Prosecutors get leeway on using photos of victims Appeals court permits picture use to sway juries

June 12, 1996|By Dennis O'Brien | Dennis O'Brien,SUN STAFF

The state's highest court gave prosecutors greater latitude yesterday in using photos of crime victims to sway juries, a ruling hailed by victims' rights advocates.

The Court of Appeals ruled 4-3 that victims' photos need not carry "essential evidentiary value," but may be shown to jurors if the judge finds they are relevant and help a prosecutor's case.

The court said Frederick County Circuit Judge Herbert L. Rollins was right to allow jurors to see photos of an 11-year-old boy before they convicted Paul Broberg of killing him in an April 25, 1993, drunken driving accident.

Broberg, 29, was convicted Nov. 15, 1993, of homicide by motor vehicle and was sentenced to 18 months in jail.

The Court of Special Appeals reversed the conviction in 1994, saying jurors were unfairly swayed when they saw photos of Thomas Blank Jr. in his Little League uniform and in his sixth-grade class.

But the Court of Appeals yesterday ordered Broberg's conviction reinstated, ruling that it is up to the judge to determine whether such photos should be admitted.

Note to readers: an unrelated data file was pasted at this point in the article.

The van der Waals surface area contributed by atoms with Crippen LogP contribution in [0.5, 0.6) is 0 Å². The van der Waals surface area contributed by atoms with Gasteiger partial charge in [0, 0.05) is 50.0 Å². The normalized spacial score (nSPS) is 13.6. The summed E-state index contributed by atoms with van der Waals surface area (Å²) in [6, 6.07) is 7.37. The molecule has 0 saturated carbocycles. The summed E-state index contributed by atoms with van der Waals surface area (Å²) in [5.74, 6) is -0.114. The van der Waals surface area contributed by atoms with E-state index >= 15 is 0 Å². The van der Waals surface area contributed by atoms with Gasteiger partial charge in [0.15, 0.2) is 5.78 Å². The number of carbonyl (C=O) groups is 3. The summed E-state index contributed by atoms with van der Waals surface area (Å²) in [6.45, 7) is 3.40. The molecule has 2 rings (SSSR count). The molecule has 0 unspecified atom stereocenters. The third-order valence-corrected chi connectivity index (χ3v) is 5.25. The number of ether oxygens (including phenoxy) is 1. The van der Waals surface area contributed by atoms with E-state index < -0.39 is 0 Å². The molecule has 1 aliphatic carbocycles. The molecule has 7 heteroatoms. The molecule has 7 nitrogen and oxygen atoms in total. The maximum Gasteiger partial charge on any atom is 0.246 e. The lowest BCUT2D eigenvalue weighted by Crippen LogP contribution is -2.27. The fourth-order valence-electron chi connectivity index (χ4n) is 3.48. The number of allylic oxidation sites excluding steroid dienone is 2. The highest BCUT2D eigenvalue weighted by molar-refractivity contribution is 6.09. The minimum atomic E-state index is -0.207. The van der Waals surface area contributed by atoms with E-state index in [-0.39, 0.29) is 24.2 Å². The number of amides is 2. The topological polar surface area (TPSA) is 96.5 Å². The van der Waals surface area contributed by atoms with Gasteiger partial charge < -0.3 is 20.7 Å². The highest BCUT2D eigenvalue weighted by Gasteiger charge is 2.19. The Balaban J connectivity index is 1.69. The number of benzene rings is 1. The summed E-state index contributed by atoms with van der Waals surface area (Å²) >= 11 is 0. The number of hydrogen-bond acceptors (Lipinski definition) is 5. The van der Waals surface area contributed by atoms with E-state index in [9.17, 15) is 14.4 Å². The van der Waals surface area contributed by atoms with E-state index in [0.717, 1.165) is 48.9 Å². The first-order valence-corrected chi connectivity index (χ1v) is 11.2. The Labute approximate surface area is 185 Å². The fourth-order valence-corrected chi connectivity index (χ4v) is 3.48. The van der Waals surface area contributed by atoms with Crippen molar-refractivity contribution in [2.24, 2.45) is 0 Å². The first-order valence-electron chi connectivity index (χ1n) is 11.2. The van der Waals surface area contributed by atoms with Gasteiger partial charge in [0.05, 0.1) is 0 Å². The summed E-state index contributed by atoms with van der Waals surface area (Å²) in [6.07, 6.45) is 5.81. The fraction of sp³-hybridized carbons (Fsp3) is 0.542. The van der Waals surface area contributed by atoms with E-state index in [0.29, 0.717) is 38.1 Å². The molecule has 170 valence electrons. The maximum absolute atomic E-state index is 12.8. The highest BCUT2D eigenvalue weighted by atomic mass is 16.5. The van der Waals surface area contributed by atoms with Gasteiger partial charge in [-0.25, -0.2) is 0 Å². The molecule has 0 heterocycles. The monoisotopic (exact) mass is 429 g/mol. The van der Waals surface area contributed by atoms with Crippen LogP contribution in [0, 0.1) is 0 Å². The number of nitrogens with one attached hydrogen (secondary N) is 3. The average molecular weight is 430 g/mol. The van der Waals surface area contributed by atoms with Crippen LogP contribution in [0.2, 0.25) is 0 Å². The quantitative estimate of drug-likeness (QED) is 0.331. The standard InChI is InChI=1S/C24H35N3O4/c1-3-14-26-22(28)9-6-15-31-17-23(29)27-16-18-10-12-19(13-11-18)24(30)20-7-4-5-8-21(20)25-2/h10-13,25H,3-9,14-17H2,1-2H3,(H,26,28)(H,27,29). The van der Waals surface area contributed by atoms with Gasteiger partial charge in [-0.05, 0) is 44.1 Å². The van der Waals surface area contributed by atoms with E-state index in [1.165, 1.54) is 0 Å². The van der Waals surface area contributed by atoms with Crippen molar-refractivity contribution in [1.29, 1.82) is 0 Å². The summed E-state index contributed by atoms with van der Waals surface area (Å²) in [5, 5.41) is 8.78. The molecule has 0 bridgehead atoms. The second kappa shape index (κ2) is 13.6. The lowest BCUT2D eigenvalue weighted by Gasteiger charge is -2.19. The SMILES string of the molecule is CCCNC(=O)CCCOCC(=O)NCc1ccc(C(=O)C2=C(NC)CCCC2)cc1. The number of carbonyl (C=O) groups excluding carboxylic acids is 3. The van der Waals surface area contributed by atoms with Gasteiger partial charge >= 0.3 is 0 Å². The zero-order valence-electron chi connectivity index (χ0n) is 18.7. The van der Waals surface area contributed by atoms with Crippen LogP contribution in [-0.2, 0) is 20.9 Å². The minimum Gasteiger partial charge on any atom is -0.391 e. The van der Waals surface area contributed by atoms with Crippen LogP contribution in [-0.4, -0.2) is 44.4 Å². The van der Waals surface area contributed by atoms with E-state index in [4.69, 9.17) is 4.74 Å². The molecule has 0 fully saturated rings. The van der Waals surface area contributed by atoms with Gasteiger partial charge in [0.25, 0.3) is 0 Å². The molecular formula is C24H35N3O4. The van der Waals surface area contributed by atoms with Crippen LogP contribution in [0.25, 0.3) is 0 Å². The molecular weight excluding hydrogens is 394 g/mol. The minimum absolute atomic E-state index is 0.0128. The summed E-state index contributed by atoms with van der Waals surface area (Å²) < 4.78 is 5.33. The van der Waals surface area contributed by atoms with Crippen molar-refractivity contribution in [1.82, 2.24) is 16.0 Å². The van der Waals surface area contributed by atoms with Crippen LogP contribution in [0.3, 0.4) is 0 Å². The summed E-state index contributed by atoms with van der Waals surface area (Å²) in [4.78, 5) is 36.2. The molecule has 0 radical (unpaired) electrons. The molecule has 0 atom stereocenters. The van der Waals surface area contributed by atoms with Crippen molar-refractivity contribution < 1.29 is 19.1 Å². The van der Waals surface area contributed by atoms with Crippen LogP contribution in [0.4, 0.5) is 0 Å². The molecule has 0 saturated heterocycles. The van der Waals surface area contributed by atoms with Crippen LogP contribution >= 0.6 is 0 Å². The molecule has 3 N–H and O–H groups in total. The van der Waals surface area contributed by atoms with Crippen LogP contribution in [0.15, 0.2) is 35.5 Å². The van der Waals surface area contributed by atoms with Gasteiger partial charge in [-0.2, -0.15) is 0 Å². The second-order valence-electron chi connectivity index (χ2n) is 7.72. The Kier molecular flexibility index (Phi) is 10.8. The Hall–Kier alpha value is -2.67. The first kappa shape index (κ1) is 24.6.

"Although the photographs were prejudicial they were not unfairly prejudicial," Judge Irma S. Raker wrote.

Russell P. Butler, who filed a brief on behalf of the Stephanie Roper Foundation and other victims' rights groups, praised the ruling.

"The decision is telling trial judges that they need to ensure the utmost respect for the rights of the crime victims in criminal trials," Butler said.

Judge John S. Eldridge wrote in a dissenting opinion that the majority decision was based on an issue -- that the photos helped established the victim's identity -- never raised in the state's request for Court of Appeals review.

But the victim's father said yesterday that the courts seemed too concerned with technicalities and that he was glad to see Broberg's conviction reinstated.

"He caused a lot of pain and sorrow and grief to a lot of people," said Thomas E. Blank Sr., a quarry clerk from Buckeystown.

Broberg's lawyer said yesterday that his client is weighing an appeal to the U.S. Supreme Court or a request to the Court of Appeals to reconsider its decision.

"The fact that the state felt it necessary to resort to repeatedly displaying these photos betrays a doubt on their part of their ability to win a conviction based on the relevant evidence," Kevin G. Hessler said.

Legal experts say prosecutors sometimes use photographs to make a homicide victim seem more human and win juror sympathies.

"It's nice to talk about the fact that someone was killed, but if you're the prosecutor and you can bring that person back to life so to speak, it has that much more of an effect on a jury," said Byron Warnken, who teaches criminal law at the University of Baltimore law school.

Pub Date: 6/12/96

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